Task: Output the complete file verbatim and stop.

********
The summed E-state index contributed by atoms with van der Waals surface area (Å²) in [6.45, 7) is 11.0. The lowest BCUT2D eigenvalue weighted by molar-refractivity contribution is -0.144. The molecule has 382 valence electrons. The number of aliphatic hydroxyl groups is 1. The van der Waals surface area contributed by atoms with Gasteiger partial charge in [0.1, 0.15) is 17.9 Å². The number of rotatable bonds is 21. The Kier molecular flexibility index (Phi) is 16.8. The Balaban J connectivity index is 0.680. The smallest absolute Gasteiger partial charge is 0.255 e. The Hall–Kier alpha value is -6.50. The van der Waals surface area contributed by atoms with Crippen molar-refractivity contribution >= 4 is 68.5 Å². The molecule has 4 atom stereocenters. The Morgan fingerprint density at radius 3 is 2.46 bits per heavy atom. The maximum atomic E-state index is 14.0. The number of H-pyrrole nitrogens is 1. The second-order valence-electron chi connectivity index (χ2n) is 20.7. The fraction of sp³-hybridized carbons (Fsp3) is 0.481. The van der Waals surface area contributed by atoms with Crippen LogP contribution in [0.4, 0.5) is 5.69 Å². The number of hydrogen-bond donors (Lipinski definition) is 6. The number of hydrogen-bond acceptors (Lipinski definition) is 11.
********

The summed E-state index contributed by atoms with van der Waals surface area (Å²) in [6.45, 7) is 11.0. The lowest BCUT2D eigenvalue weighted by molar-refractivity contribution is -0.144. The molecule has 382 valence electrons. The number of aliphatic hydroxyl groups is 1. The van der Waals surface area contributed by atoms with Gasteiger partial charge in [0.1, 0.15) is 17.9 Å². The number of rotatable bonds is 21. The Kier molecular flexibility index (Phi) is 16.8. The Balaban J connectivity index is 0.680. The smallest absolute Gasteiger partial charge is 0.255 e. The Hall–Kier alpha value is -6.50. The van der Waals surface area contributed by atoms with Crippen molar-refractivity contribution >= 4 is 68.5 Å². The molecule has 4 atom stereocenters. The Morgan fingerprint density at radius 3 is 2.46 bits per heavy atom. The maximum atomic E-state index is 14.0. The number of H-pyrrole nitrogens is 1. The second-order valence-electron chi connectivity index (χ2n) is 20.7. The fraction of sp³-hybridized carbons (Fsp3) is 0.481. The van der Waals surface area contributed by atoms with Crippen LogP contribution in [0.4, 0.5) is 5.69 Å². The number of hydrogen-bond donors (Lipinski definition) is 6. The number of hydrogen-bond acceptors (Lipinski definition) is 11.